January 15, 2016
8 If you really keep the royal law found in Scripture, “Love your neighbor as yourself,” you are doing right. 9 But if you show favoritism, you sin and are convicted by the law as lawbreakers. 10 For whoever keeps the whole law and yet stumbles at just one point is guilty of breaking all of it. 11 For he who said, “You shall not commit adultery,” also said, “You shall not murder.” If you do not commit adultery but do commit murder, you have become a lawbreaker.
12 Speak and act as those who are going to be judged by the law that gives freedom,13 because judgment without mercy will be shown to anyone who has not been merciful.Mercy triumphs over judgment.
What is the “Royal Law” of Scripture?
If someone asked me that question I would likely answer, “Love the Lord you God with all your heart, mind, soul and strength,” or something to that effect. That’s not how James sees it.
If you really keep the royal law found in Scripture, “Love your neighbor as yourself,” you are doing right.
James doesn’t cite loving God as the supreme law of Scripture. In other words, it’s not whether we say we love God or not or how much religious devotion we can demonstrate in support of our love for God. James always makes us put our money where our mouth is. He wants to see the proof. When you boil love for God down to its core essence it always comes back to loving people. If a person claims to love God but does not love people their claim is empty. They are self deceived.
We typically interpret the law with reference to ourselves. It’s all about what we are forbidden to do; what is against the law. We can say we have kept the law by identifying what we have elected to not do. James wants us to shift gears into thinking of the law with reference to other people; what the law is “for.” In other words, the royal law of Scripture is love. Law is not about restriction. Law is about love. We should not think of the law in terms of whether we have broken it but in terms of whether we have injured, harmed or broken another person.
This is how Jesus is able to bring his rule down to a single command. “This is my command: Love one another as I have loved you.” (see John 15) If we are living oriented around the royal law of love, which means we are progressively free from our own selfishness, we need not be concerned about breaking any laws. Love is both the freedom and the fulfillment of the law. Far from legalistic perfection, righteousness, in the vision of God, means perfect love for other people. This is the definitive sign that a person loves God.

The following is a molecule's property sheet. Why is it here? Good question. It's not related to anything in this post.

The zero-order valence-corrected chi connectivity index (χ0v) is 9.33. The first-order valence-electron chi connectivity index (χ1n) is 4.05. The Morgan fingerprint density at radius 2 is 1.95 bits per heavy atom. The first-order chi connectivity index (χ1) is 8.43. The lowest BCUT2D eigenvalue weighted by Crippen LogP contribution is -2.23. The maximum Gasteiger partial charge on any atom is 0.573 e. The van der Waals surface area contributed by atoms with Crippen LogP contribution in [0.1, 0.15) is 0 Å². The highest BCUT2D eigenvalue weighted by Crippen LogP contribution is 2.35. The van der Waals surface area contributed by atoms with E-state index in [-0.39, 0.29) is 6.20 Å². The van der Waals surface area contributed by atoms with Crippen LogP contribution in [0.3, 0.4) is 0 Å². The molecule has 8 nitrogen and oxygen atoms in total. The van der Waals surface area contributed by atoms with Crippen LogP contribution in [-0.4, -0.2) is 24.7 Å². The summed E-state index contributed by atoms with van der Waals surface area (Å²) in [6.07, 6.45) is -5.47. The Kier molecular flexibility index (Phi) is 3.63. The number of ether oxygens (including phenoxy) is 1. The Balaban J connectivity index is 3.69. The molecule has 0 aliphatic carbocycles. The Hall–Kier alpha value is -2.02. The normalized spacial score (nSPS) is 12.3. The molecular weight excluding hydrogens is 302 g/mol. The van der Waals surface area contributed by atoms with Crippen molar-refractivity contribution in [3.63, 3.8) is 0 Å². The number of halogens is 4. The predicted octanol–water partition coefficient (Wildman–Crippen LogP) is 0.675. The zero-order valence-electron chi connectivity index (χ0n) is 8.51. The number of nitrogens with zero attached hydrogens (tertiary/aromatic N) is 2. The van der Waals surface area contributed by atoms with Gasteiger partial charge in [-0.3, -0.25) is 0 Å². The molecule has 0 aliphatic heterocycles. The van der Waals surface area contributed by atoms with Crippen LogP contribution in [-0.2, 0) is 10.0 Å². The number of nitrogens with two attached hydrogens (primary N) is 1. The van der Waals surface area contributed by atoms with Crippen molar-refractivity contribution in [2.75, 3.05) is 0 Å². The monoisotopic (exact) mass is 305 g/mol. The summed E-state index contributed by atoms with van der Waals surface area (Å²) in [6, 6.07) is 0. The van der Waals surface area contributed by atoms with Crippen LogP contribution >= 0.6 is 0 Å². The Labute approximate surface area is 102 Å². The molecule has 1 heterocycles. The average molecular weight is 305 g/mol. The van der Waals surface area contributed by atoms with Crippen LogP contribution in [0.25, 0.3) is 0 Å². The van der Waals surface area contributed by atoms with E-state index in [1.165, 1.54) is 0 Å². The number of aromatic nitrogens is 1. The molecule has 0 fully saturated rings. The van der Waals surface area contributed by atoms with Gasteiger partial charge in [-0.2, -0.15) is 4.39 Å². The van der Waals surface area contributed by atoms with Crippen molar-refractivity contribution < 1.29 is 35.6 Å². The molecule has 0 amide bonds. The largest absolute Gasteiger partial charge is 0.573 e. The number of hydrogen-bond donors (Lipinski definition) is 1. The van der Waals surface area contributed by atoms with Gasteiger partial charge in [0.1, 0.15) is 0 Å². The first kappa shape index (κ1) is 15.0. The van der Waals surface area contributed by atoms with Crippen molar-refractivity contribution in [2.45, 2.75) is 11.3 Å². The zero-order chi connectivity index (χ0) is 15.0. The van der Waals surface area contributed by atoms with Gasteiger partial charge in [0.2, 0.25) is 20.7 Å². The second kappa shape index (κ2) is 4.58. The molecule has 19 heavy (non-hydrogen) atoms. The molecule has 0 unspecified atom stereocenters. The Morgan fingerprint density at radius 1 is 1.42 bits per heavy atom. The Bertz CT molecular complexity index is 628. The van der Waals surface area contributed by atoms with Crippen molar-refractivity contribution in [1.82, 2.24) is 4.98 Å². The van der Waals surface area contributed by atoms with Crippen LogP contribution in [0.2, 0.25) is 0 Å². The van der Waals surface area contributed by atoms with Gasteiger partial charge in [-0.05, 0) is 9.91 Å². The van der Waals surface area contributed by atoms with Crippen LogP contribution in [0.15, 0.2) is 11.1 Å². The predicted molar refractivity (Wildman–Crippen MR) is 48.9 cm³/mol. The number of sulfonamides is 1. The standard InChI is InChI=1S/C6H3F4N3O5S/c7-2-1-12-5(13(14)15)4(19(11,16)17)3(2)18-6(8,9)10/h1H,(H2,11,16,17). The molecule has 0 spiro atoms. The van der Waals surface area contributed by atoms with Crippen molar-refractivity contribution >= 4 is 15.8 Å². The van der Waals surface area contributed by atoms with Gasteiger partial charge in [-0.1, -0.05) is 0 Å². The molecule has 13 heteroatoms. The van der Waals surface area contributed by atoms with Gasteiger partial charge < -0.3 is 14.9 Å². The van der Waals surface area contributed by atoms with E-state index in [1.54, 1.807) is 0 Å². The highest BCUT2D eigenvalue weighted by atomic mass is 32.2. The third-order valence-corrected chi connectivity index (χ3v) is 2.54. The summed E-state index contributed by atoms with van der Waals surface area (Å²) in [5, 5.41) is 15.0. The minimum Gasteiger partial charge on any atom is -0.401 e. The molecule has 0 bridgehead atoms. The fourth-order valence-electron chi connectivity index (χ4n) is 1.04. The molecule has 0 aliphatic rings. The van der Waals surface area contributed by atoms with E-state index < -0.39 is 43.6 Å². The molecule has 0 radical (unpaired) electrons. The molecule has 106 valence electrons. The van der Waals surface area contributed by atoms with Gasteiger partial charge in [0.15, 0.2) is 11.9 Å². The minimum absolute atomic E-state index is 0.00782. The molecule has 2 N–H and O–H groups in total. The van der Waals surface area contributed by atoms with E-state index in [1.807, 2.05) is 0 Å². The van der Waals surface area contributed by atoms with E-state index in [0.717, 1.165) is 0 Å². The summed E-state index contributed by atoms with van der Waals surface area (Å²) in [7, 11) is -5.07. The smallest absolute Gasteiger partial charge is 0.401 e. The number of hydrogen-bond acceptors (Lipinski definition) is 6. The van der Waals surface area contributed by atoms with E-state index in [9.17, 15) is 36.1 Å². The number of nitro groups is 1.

Speak and act as those who are going to be judged by the law that gives freedom, because judgment without mercy will be shown to anyone who has not been merciful. Mercy triumphs over judgment.
The law that gives freedom is the royal law of love. Love’s first impulse is the movement to show mercy. It is human nature to want to make judgments against people and to seek justice. The nature of God is to make judgments and to show mercy. Mercy is not the absence of judgment but the triumph over it. Merciful people aren’t “soft on crime,” they see a bigger picture. Merciful people, above all, profoundly understand their own need for mercy. They are no longer self deceived about their own righteousness. They have seen a bigger God.
1. What would it mean for you to switch your perspective from trying not to break the law to walking in the obedience of love? Do you see how it changes your point of reference from yourself to other people?
2. Are you a merciful person? Or do you tend to think people should get what’s coming to them? Do you err on the side of mercy or judgment? What will it take for you to err on the side of mercy?
3. What if you began to see sin not as the breaking of a rule but as the failure of love. How would that change your way of life?
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J.D. Walt, is a Bond Slave of the Lord Jesus Christ. email@example.com.